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NHS still reliant on ‘archaic’ fax machines

Hospitals are still reliant on “archaic” fax machines with thousands still in use, a survey shows.
Senior doctors said the continued use of the outdated technology was “ludicrous”, and modern forms of communication were urgently needed.
The poll, by the Royal College of Surgeons using freedom of information laws, revealed nearly 9,000 fax machines were in use across England.
Newcastle upon Tyne NHS Trust topped the list, relying on 603 machines.
“Alongside innovation like artificial intelligence and robot-assisted surgery, NHS hospital trusts remain stubbornly attached to using archaic fax machines for a significant proportion of their communications. This is ludicrous,” said Richard Kerr, chair of the Royal College of Surgeons’ Commission on the Future of Surgery.
“The NHS cannot continue to rely on a technology most other organisations scrapped in the early 2000s,” he added.
Three-quarters of the trusts in England replied to the survey* – 95 in total. Barts Trust, England’s biggest trust, uses 369 machines. Ten trusts said that they did not own any fax machines, but four in ten reported more than 100 in use.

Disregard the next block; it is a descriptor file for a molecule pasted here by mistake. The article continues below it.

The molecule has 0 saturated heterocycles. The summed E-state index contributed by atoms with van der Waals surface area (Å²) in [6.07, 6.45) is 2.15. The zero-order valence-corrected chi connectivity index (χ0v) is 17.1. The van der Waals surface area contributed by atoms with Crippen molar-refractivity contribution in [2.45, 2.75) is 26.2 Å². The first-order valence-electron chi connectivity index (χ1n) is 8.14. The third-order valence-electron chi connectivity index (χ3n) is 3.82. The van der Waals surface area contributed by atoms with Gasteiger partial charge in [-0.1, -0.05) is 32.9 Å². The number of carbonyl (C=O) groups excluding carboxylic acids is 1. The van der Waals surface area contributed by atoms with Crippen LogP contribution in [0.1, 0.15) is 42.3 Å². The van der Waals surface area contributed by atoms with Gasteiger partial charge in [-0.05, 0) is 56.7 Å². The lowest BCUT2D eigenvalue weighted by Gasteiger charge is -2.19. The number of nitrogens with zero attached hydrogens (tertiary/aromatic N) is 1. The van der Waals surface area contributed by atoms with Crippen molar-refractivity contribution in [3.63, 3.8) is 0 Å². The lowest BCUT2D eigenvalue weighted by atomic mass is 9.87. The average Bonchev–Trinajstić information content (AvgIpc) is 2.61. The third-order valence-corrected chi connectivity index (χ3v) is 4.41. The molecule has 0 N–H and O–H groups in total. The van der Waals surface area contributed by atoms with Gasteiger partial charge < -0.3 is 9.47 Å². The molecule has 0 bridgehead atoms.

The survey follows a report last year by artificial intelligence company DeepMind Health which named the NHS as the world’s largest purchaser of fax machines.
Separate figures last year showed that the NHS is also heavily reliant on pagers. The report, by digital company CommonTime, said there were around 130,000 pagers in use at annual cost of £6.6m. The report emphasised that pagers were not only costly, but also limited, as they do not support two-way communication.
Faced with old-fashioned technology, DeepMind Health found that frustrated doctors had taken matters into their own hands and were using non-sanctioned apps like SnapChat and WhatsApp to communicate patient information.
Health apps to inform patient records
Use of WhatsApp in NHS ‘widespread’
NHS trust scraps faxing of patient data
The NHS has been slow to take on board the digital revolution. Back in 2013 then health secretary Jeremy Hunt, who left the department this week, said he wanted the health service to be paperless by 2018.

Source: BBC
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